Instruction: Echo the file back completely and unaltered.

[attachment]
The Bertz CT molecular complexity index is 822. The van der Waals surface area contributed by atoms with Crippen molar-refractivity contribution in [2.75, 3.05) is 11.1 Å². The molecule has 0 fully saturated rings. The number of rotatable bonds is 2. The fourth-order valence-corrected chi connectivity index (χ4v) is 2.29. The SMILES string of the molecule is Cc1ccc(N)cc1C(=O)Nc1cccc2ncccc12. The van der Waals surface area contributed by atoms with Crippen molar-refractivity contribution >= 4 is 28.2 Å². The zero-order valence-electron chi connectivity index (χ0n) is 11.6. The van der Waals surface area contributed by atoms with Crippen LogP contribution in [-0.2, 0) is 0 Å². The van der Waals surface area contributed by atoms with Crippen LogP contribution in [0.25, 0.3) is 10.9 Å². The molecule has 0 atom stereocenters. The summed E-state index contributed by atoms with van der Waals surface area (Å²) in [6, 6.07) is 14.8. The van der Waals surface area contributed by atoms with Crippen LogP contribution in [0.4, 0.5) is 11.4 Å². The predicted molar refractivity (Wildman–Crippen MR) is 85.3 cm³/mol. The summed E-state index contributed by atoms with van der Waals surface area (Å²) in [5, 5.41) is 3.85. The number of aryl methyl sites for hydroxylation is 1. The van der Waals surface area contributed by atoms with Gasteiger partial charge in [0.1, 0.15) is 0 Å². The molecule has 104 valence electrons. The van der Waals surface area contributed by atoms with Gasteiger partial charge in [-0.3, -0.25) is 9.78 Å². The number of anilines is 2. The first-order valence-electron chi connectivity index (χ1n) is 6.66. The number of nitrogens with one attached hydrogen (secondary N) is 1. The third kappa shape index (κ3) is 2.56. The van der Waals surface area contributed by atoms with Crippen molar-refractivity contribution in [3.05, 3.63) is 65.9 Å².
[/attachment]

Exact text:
The Bertz CT molecular complexity index is 822. The van der Waals surface area contributed by atoms with Crippen molar-refractivity contribution in [2.75, 3.05) is 11.1 Å². The molecule has 0 fully saturated rings. The number of rotatable bonds is 2. The fourth-order valence-corrected chi connectivity index (χ4v) is 2.29. The SMILES string of the molecule is Cc1ccc(N)cc1C(=O)Nc1cccc2ncccc12. The van der Waals surface area contributed by atoms with Crippen molar-refractivity contribution >= 4 is 28.2 Å². The zero-order valence-electron chi connectivity index (χ0n) is 11.6. The van der Waals surface area contributed by atoms with Crippen LogP contribution in [-0.2, 0) is 0 Å². The van der Waals surface area contributed by atoms with Crippen LogP contribution in [0.25, 0.3) is 10.9 Å². The molecule has 0 atom stereocenters. The summed E-state index contributed by atoms with van der Waals surface area (Å²) in [6, 6.07) is 14.8. The van der Waals surface area contributed by atoms with Crippen LogP contribution in [0.4, 0.5) is 11.4 Å². The predicted molar refractivity (Wildman–Crippen MR) is 85.3 cm³/mol. The summed E-state index contributed by atoms with van der Waals surface area (Å²) in [5, 5.41) is 3.85. The number of aryl methyl sites for hydroxylation is 1. The van der Waals surface area contributed by atoms with Gasteiger partial charge in [0.1, 0.15) is 0 Å². The molecule has 104 valence electrons. The van der Waals surface area contributed by atoms with Gasteiger partial charge in [-0.3, -0.25) is 9.78 Å². The number of anilines is 2. The first-order valence-electron chi connectivity index (χ1n) is 6.66. The number of nitrogens with one attached hydrogen (secondary N) is 1. The third kappa shape index (κ3) is 2.56. The van der Waals surface area contributed by atoms with Crippen molar-refractivity contribution in [3.05, 3.63) is 65.9 Å².